But she was clearly rattled by the violence she heard of. Yet the reports were one-sided: the white colonists wrote home asking for help, slaves and free men of colour were busy acting and planning their revolution. But there were some reports of mindless violence on the part of white colonists too, and those had started before the revolution. One such act was the mobbing and murder of a respected and well loved seventy year old mulatto plantation owner, Guillaume Labadie, whose home in Aquin was invaded under false pretenses – rumours that he was holding a meeting of men of colour – by twenty five white men who shot him and tied him to the tail of a horse, dragging the wounded man around town until he was dead. An account of this was published by Julien Raymond, in a letter to Brissot, at the end of his book on colonial prejudices. It is possible that Gouges would have heard of it. But one report from those who are habitually abused does not have the same effect as panicked letters coming in from the colonies by those who thought themselves safe. Pictures of plantations in flames were published, and no doubt the events themselves were exaggerated – for after all, who would check? Travel to Haiti was difficult and took enough time that by the time someone from France would get there the dead would have been long buried.
Gouges’ reaction was twofold. First, she decided to admonish the slaves and men of colour she had previously defended, telling them that they were worse than their tyrants, and the if no man was born to live in chains, they showed them to be necessary.
Secondly, she decides that no good can come from trying to apply philosophical ideas to the real world. Writings such as her own Le Bonheur Primitif, Rousseau’s On Social Contract, and unnamed but ‘august’ writings by Brissot, she says, although they are admirable, can never be truly useful as the establishment of new doctrines will always cause more evil along the way than good.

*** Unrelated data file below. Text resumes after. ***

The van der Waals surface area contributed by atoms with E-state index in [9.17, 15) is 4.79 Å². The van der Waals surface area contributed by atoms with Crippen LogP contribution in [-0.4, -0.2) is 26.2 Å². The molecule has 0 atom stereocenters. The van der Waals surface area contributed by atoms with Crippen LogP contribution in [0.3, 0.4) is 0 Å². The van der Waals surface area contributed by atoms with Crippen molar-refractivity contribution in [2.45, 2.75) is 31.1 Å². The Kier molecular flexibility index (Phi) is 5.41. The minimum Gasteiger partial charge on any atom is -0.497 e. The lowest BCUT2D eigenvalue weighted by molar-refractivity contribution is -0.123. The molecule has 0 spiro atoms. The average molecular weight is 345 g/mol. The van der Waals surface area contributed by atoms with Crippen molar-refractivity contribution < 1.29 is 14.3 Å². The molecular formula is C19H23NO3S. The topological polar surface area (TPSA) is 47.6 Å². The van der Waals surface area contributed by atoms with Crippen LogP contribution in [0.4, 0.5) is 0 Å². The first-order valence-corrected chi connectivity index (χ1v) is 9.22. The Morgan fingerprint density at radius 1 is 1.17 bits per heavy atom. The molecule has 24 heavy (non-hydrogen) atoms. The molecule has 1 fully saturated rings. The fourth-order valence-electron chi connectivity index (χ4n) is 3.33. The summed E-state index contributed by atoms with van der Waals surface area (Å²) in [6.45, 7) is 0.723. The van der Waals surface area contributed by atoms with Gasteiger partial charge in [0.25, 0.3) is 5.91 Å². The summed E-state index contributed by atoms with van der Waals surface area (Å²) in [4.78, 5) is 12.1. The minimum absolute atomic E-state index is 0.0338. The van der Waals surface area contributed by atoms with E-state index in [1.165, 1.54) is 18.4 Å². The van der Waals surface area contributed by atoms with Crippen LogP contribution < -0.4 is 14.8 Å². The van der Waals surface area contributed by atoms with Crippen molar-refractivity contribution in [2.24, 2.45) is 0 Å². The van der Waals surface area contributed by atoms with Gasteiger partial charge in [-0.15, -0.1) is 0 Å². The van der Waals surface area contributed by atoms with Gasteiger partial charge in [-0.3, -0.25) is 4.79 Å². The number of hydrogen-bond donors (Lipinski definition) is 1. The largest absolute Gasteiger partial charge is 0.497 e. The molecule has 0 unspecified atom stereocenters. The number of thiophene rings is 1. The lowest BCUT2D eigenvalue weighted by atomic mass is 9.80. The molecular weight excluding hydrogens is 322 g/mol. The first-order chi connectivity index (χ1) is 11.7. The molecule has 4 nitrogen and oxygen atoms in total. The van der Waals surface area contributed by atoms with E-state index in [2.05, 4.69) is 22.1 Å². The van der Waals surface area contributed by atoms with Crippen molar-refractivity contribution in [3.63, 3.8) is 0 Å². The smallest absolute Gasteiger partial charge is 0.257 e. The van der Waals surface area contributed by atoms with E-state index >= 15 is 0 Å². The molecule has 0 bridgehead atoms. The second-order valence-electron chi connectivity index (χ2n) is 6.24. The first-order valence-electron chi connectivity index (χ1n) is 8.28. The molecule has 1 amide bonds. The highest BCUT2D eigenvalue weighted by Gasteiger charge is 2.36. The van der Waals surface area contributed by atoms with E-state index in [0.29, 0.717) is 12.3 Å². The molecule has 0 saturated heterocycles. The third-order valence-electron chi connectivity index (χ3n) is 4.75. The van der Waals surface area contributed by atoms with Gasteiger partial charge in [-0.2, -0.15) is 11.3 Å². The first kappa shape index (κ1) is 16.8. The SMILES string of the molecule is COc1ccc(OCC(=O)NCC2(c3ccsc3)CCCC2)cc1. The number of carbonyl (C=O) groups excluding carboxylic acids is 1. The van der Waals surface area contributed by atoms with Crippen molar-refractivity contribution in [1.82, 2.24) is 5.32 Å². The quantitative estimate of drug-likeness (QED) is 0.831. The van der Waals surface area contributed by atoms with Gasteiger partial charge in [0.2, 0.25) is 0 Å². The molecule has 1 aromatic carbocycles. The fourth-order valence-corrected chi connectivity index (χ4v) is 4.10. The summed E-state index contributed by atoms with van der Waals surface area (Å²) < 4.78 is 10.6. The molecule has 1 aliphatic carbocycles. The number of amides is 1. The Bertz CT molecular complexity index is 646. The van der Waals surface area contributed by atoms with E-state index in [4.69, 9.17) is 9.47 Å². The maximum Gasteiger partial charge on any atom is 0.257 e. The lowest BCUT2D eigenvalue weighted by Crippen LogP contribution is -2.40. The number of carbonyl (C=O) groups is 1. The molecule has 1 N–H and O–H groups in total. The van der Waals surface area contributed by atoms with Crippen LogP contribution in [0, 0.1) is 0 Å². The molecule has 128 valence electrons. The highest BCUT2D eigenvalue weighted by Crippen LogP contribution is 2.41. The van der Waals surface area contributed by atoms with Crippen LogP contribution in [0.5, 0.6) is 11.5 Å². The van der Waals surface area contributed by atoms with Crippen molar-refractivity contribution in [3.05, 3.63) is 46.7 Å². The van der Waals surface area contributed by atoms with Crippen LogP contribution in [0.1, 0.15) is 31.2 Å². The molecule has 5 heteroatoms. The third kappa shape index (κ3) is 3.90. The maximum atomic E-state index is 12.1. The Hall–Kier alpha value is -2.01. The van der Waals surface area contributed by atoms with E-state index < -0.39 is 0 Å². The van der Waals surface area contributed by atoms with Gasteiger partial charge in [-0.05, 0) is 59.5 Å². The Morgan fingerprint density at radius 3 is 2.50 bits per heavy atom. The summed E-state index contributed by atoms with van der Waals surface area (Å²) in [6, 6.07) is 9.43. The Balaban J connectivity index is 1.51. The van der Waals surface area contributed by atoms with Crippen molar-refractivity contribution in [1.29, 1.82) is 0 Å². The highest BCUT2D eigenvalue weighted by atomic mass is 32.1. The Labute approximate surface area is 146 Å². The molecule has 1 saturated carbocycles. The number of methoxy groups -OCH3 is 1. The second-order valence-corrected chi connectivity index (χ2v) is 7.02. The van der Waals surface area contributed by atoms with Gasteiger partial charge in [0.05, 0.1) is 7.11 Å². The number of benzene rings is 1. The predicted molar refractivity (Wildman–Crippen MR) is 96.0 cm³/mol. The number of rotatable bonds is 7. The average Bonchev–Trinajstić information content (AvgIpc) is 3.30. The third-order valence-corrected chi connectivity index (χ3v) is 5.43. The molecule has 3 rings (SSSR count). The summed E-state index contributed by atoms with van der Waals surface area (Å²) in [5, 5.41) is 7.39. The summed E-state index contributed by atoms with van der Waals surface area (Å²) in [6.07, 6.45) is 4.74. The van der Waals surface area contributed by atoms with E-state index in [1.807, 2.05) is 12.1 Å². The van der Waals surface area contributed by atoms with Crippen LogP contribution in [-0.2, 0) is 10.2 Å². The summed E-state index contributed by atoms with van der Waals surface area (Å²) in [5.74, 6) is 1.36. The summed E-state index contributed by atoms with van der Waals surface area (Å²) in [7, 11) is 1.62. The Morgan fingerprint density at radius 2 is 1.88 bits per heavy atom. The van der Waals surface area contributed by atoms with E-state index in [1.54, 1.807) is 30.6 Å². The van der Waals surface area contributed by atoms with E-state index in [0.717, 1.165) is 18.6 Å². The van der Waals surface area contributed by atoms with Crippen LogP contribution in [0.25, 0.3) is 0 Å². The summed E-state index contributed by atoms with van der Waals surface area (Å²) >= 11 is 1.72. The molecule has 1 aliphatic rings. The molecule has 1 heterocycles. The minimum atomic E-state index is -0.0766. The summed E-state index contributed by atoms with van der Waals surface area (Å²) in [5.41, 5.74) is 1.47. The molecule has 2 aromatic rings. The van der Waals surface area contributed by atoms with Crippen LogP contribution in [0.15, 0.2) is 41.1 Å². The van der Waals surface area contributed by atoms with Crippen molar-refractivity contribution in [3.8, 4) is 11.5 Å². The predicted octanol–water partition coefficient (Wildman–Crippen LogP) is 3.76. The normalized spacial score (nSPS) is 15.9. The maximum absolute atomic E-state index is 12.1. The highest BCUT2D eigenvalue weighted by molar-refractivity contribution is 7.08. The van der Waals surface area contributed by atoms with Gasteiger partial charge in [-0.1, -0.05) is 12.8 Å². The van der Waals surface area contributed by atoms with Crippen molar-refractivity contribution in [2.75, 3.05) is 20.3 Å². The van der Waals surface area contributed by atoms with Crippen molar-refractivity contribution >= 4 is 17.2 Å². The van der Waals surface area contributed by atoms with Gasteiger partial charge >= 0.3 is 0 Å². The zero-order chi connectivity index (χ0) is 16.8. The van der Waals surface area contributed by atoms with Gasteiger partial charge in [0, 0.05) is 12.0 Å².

“It is easy even for the most ignorant man to start a revolution with a few exercise books.”
Revolutionary France has drawn plenty evil from Rousseau’s writings, defacing them by turning them into calls for violence. What chance, she asks would Brissot’s and her own writings on slavery stand in such a climate?
One is led to ask why it was so easy for Gouges to turn her back on those she had previously defended - if indeed that is what she was doing. But more on this later.
In 1783 Olympe wrote her first play, Zamore et Mirza, ou l’heureux naufrage, and submitted to the Comédie Française. The actors liked it and accepted it. Unfortunately, her later dispute with Beaumarchais over Le Marriage Innatendu de Chérubin, meant that the Comédie just sat on her play and refused to put it on. The contract she had signed with them meant that it could not be played elsewhere in Paris. So Olympe took the play elsewhere, with her own theatrical troup, which included her son, and performed it in private theatres and in the provinces. In 1786, she had the play printed for the fist time. Two years later, she printed it again, with a postface, her “Réflections sur les hommes nègres” in which she explained what the philosophy behind the play was. Why are black people treated like animals, she asked?